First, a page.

Preparing For Worship – Abbey Adcox, ministry assistant.
A small group of Wilshire staff recently read Brené Brown’s book, The Gifts of Imperfection. We call ourselves WOWS (Women of Wilshire Staff) in a nod to our WOW! Women’s Ministry. We are all in “midlife,” and each of us came into the group eager to live more wholeheartedly.
Gifts is organized into ten guideposts that shape and develop the daily practices that lead us into greater wholeheartedness. Guidepost 4 specifically helps one move from fear into gratitude and joy.
It’s easy to reduce gratitude to an attitude, an obvious overflow of the presence of joy, security and favorable circumstances. Brown’s research, however, shows just the opposite. Happiness is the human emotion tied to circumstance, and joy is a spiritual discipline connected to the consistent observable practice of gratitude. We assume that gratitude is focused on the past — what we already celebrate and are thankful for — when it is in truth focused on the future. Gratitude improves what comes next.
As I strive to create observable gratitude practices, I notice that I’m relying on external devices. We can’t gimmick our way into gratitude. It’s a mindset, not a pretty notebook with the perfect pen. True gratitude is internal work, which is the harder work.
I’ve learned that it’s in the moments of fear, insecurity and frustration that it’s most important to focus and move into gratitude. I’m learning to be still, acknowledge my uncomfortable feelings, accept them non-judgmentally and then honestly express my gratitude. Earlier this week I found myself frustrated that I couldn’t fully help with a project because of physical limitations. I felt myself internally tensing and tightening, even while surrounded by friends energetically and happily doing what I could not. My shift from frustration to gratitude wasn’t immediate, but it did happen. I honored my disappointment and then expressed my gratitude for how my body did allow me to work and serve, and celebrated those who worked alongside me. This practice truly transformed my feelings around the project. The frustration dissipated, and all that remains is the joy of serving with others.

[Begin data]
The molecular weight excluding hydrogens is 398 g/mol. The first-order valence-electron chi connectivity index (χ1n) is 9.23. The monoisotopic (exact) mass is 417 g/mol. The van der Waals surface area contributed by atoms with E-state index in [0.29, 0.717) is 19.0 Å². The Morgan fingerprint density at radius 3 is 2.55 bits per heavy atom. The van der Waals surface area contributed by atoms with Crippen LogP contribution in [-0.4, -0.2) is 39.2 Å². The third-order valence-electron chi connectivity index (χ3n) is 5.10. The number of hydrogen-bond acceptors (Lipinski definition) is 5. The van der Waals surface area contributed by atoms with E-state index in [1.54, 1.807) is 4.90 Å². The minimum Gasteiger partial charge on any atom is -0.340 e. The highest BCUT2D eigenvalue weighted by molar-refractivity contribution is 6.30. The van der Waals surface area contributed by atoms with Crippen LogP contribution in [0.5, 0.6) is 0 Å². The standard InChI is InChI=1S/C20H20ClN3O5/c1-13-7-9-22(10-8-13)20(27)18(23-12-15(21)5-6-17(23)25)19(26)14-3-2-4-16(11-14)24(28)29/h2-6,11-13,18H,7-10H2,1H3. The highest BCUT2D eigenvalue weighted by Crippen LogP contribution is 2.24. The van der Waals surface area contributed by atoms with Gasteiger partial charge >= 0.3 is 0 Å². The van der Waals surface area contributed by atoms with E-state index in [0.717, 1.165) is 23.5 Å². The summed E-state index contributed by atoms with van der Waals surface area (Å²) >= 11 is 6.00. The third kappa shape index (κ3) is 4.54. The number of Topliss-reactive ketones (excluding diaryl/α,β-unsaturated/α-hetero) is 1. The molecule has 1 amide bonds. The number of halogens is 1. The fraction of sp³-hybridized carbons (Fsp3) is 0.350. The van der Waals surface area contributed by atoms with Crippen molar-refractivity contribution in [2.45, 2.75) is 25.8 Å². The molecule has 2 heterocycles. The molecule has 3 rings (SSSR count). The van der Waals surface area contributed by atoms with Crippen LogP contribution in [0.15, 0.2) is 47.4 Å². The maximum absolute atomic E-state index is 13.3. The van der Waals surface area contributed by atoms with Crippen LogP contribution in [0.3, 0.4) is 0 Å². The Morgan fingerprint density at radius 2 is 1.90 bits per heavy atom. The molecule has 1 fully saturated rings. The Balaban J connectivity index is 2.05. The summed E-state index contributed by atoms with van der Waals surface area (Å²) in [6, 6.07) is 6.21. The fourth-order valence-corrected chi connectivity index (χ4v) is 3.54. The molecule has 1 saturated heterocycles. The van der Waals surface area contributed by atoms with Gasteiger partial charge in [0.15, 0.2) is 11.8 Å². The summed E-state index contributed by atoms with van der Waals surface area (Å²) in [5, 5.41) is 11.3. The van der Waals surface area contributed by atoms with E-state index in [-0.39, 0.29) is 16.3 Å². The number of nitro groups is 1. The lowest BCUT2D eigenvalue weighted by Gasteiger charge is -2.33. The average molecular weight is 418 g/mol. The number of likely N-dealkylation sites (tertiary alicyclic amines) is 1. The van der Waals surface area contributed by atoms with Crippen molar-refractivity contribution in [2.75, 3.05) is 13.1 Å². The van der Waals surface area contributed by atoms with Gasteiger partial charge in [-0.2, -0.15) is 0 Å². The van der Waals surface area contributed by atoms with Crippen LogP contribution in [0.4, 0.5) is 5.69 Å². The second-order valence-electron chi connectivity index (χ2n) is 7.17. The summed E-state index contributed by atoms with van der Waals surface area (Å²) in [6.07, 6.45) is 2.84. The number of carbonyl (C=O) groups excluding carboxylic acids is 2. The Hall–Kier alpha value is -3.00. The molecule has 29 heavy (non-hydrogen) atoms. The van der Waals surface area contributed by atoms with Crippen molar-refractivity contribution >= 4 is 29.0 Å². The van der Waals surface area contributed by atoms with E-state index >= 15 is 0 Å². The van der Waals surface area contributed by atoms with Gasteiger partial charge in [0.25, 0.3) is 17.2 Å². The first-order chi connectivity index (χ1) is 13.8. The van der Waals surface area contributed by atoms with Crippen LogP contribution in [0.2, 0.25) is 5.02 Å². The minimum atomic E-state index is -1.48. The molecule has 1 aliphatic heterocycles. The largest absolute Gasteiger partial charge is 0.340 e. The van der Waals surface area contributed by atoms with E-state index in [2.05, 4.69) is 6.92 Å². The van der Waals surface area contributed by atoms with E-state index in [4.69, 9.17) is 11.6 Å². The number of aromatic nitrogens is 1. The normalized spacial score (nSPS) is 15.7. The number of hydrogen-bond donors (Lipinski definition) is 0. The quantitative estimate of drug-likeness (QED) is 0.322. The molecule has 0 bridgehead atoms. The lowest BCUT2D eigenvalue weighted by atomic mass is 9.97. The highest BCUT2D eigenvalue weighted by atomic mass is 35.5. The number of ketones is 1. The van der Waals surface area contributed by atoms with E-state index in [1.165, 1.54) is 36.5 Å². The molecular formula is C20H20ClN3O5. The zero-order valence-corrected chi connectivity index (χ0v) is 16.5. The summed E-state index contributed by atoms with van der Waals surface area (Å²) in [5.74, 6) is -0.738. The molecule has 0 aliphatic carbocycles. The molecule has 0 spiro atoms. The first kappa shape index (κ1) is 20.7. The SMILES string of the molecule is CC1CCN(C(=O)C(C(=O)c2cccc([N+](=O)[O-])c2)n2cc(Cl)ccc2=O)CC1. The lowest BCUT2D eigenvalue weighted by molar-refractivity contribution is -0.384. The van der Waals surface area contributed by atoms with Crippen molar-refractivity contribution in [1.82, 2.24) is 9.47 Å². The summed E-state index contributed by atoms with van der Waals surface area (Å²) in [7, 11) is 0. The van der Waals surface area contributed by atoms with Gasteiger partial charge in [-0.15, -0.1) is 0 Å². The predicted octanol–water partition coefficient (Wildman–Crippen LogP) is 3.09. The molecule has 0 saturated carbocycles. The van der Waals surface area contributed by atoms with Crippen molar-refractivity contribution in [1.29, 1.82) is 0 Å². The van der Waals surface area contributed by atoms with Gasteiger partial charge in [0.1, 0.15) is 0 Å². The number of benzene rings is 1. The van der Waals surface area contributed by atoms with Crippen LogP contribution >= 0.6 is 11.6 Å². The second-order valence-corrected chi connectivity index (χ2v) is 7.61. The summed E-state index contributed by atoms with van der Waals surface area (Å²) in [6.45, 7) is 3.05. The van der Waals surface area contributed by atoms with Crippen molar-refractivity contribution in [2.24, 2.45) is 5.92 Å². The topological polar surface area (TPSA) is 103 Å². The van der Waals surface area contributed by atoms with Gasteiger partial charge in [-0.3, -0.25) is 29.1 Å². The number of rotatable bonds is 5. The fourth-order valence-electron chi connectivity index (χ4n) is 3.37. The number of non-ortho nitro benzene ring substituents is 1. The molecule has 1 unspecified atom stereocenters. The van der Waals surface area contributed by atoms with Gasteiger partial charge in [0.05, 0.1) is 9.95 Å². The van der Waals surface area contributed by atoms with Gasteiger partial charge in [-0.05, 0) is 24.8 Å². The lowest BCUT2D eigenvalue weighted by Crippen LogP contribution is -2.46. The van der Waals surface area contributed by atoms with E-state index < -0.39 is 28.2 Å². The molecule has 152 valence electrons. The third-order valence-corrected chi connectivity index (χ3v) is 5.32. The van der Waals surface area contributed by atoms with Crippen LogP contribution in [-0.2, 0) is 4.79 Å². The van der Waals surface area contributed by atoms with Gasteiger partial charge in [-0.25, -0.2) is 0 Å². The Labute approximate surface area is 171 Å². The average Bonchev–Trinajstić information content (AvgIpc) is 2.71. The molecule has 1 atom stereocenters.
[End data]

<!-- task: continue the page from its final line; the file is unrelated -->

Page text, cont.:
As we enter Thanksgiving week, how can we each practice gratitude more mindfully? May we notice the simple extraordinary things and be grateful for the joy they bring. May we give ourselves grace and be grateful for our growth. May we extend hospitality to family and friends and be grateful for their presence in our lives.